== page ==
The Rosetta attack, according to journalist and Coptic activist Nader Shukri, was the result of a dispute over property. The church was established in the 19th century for Roman Orthodox Christians, but was eventually handed to the Coptic Orthodox Church as there were no Roman Orthodox in the city.
In 1990, a judge named Mohamed Kamel started a legal process to affirm his acquisition of stores annexed to the church as a result of a contract supposedly signed with the church's vicar.
Shukri said that in 2008 Kamel, closely associated with the previously ruling National Democratic Party (NDP), attempted to demolish the stores around the church and parts of the church to free the property for construction.
"He told the office of the Coptic patriarch in Cairo that he was willing to let go of the church and the land it was built on in return for LE20 million," Shukri said. The offer was categorically declined by the Coptic Church, however.
The Weekly tried to contact Kamel, who was not taking calls. An associate said that "it is a matter for the courts to settle."
According to Shukri, legal hearings are scheduled on the matter for next month, "and it is not just the church that is calling for an end of the demolition, but also Muslim citizens whose stores are under threat of destruction."
He said that it was "such a relief that this matter is bringing Copts and Muslims together at a time when so much is tearing them apart in other parts of Egypt. The lawyer litigating on behalf of the Rosetta church is a Muslim lawyer," he added.
Copts and Muslims, few as the latter might be, joined hands on Tuesday in a silent march from the predominantly Coptic neighbourhood of Shobra in Cairo to the Radio and TV building to mark the death of the martyrs on 9 October 2011.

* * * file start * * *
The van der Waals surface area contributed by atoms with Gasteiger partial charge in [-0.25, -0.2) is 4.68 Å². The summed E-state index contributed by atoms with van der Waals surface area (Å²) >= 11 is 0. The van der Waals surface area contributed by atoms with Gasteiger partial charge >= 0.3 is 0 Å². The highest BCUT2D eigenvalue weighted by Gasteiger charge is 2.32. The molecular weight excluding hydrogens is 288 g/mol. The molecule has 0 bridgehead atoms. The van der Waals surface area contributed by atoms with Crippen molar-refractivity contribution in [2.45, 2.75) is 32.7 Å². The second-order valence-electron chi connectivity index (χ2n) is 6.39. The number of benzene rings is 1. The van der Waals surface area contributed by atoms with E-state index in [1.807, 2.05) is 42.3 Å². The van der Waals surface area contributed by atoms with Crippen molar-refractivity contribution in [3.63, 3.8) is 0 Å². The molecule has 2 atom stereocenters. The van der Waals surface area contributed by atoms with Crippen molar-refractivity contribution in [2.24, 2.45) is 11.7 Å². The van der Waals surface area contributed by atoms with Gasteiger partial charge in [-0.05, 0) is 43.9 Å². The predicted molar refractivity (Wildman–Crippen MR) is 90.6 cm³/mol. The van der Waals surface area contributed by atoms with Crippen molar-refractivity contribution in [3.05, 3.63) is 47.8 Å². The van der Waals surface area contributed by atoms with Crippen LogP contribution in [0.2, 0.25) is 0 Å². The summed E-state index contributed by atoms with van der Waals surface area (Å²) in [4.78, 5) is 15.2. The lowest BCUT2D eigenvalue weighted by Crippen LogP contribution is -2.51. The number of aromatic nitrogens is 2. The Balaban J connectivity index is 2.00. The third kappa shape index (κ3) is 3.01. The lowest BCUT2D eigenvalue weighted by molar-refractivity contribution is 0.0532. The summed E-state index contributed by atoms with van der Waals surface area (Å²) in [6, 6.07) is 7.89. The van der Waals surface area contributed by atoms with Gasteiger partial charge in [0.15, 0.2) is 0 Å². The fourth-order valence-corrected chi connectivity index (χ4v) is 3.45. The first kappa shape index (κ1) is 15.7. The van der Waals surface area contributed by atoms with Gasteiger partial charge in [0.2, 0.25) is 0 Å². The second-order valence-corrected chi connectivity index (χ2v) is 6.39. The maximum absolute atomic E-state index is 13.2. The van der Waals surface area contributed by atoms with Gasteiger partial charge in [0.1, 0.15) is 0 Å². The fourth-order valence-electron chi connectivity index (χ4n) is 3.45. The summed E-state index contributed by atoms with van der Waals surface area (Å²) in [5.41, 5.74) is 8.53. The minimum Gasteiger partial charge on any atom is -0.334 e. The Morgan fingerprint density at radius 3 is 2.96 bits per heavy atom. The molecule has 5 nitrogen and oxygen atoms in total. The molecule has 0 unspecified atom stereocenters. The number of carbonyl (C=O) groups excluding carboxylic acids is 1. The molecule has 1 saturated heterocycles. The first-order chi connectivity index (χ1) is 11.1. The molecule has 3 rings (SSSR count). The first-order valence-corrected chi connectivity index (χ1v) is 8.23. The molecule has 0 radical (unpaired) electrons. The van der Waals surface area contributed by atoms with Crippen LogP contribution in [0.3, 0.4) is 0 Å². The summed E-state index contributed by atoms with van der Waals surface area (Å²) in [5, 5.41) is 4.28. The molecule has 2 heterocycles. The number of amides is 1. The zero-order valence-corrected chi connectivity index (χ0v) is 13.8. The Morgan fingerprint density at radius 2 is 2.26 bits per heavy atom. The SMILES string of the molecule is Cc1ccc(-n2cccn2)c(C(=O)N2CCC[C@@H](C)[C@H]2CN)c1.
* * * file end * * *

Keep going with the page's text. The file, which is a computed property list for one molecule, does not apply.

The march was marked with funeral hymns, and the participants carried pictures of those who had been killed and called for an end to impunity.
"Today, we are still waiting for justice to be done and for the law to be applied. Those who have been killing Egyptians, whether Copts or Muslims, since the early days of the 25 January Revolution have to be called to justice," Shukri said.
He acknowledged "the deep and legitimate fears of the Copts about whether they have been personally targeted because in general it seems that the state is not taking a firm stance on their equal rights."
"This is all it takes to attend to the grievances of the Copts today: to make sure that the laws are fair and that they are fairly and firmly applied to all," said Heba Morayef of Human Rights Watch, an international NGO.
Acknowledging that the history of anti-Coptic attacks in Egypt did not start when President Mohamed Morsi, associated with the Islamist Muslim Brotherhood, was inaugurated as president last summer, Morayef said that "the approach of the state today to Coptic grievances is not different from that used during the rule of former president Mubarak".
The endless accommodation of problems rather than their resolution, Morayef said, should come to an end.
"The state should make a priority of issuing laws to underline the principles of equal citizenship and to make sure that these laws are applied. This is the real deterrence: a show of zero tolerance from the state to all forms and acts of discrimination or intimidation."